How Much Money Can I Make & Still Qualify for the Earned Income Credit?

The Earned Income Tax Credit (EITC) is a refundable credit designed to allow low to moderate income taxpayers to retain more of their earned income. Whether you have a child or not, you may qualify for the credit. The EITC credit is applied to your tax liability -- how much you owe -- and reduces it accordingly. As a refundable credit, it can reduce your liability to less than zero, resulting in a refund for you.

Earned Income

The EITC is a tax credit that takes into account your income, filing status and dependent status. You must have earned income -- wages, salaries, tips, union strike benefits, long-term disability benefits received prior to retirement age or net earnings from self-employment -- to be able to take the credit. Non-taxable combat pay can be used to meet the requirement.

Basic Eligibility

To qualify for the EITC you must be a U.S. citizen, resident alien or a nonresident alien married to a U.S. citizen. You need a Social Security number and cannot use married, filing separately status. You cannot be the qualifying child of another person -- if a child qualifies for more than one person, and one is a parent, the non-parent claims the child if she has a higher adjusted gross income than the parent. If you don't have a child, you must have lived in the United States for more than half the year, you must be at least age 25, but less than age 65, and you cannot qualify as anyone else's dependent.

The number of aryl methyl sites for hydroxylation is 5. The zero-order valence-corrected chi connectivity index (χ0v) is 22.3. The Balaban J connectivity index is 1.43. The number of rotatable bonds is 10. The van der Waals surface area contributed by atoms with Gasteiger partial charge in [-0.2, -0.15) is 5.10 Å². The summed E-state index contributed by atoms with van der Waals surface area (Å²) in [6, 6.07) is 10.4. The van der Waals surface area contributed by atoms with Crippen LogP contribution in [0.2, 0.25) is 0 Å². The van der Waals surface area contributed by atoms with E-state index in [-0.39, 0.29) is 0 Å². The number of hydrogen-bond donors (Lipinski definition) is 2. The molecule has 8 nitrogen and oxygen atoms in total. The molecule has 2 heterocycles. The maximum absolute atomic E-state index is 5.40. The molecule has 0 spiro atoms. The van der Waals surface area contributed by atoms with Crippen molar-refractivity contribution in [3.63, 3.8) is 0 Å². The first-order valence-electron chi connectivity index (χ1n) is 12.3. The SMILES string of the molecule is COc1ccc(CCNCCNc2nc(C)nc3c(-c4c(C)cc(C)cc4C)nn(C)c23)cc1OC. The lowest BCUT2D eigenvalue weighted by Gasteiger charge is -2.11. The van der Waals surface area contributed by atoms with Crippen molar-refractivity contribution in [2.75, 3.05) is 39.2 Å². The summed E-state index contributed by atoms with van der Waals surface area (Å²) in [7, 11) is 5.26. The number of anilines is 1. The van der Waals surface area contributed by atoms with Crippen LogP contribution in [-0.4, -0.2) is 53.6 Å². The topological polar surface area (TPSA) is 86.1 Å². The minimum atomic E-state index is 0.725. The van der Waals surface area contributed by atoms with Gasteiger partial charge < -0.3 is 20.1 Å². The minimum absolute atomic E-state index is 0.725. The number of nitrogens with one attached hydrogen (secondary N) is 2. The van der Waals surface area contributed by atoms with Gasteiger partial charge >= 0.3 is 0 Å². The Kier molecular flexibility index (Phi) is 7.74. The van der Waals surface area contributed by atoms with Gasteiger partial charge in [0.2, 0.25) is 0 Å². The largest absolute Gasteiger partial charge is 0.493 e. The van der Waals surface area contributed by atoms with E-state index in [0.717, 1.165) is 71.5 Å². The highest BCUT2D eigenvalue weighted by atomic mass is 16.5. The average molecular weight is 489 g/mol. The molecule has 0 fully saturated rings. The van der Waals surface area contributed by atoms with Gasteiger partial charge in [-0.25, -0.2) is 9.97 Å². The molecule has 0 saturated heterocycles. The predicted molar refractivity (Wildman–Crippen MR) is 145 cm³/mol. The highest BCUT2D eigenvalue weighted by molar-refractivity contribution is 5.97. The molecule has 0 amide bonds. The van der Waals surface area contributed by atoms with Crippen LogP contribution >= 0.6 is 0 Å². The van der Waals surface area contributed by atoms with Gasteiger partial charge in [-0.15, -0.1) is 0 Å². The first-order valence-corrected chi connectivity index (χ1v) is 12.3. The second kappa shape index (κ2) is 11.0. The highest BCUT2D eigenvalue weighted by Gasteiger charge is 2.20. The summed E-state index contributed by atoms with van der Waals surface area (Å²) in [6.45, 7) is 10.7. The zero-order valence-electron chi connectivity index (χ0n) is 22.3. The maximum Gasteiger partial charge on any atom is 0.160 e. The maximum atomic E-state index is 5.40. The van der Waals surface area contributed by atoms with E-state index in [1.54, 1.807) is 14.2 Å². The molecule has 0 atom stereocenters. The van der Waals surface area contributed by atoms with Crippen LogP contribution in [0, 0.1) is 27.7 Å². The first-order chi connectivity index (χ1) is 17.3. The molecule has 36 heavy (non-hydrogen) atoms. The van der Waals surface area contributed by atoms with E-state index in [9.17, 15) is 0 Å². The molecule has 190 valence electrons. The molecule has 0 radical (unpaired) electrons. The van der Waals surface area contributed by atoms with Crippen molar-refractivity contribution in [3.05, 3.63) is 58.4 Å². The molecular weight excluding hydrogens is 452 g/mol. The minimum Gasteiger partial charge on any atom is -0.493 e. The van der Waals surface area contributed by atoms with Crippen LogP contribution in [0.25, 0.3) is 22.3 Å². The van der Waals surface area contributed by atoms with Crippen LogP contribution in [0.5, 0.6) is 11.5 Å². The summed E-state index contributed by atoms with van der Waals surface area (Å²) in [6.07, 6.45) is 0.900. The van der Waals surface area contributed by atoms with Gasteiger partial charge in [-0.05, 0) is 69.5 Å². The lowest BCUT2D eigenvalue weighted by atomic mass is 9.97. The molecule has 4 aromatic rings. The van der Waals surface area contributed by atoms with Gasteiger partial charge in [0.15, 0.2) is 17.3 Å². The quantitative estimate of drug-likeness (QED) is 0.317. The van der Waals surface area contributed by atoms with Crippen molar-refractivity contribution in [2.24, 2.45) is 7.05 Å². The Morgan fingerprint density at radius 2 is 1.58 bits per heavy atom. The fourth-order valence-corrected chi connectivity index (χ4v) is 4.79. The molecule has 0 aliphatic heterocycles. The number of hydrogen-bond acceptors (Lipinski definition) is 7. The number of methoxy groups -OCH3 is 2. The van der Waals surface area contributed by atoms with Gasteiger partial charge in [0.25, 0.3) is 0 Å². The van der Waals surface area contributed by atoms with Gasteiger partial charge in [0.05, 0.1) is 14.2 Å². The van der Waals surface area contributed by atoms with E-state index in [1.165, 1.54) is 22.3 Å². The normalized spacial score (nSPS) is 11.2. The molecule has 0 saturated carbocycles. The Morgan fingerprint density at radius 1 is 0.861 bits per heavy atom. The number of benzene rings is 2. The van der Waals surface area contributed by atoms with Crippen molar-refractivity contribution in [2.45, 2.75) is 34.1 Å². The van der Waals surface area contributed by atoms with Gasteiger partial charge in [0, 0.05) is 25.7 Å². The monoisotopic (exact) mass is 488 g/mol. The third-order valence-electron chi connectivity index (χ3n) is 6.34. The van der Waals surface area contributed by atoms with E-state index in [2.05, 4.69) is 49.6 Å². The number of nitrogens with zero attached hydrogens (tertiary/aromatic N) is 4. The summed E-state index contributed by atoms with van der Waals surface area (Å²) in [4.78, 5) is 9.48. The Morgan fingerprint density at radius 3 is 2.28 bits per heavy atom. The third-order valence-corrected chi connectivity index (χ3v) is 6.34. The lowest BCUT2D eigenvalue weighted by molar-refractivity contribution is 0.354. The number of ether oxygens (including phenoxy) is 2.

Income Limitations

Income limits may change, but for the 2010 tax year your earned income and adjusted gross income must have been less than $43,352 if you had three or more qualifying children -- $48,362 if married filing jointly; $40,363 if you had two qualifying children -- $45,373 if married filing jointly; $35,535 with one child -- $30,545 if married filing jointly; and $13,460 if you had no children -- $18,470 if married filing jointly. Your investment income must have been $3,100 or less for the tax year.

Maximum Credit

If you have three or more qualifying children, your maximum credit is $5,666. With two children your maximum credit is $5,036. If you only have one child you can receive up to $3,050 and if you have no children the maximum credit is $457, as of 2010. If you received advanced earned income credits from your employer during the tax year, you must file a tax return to report these payments.

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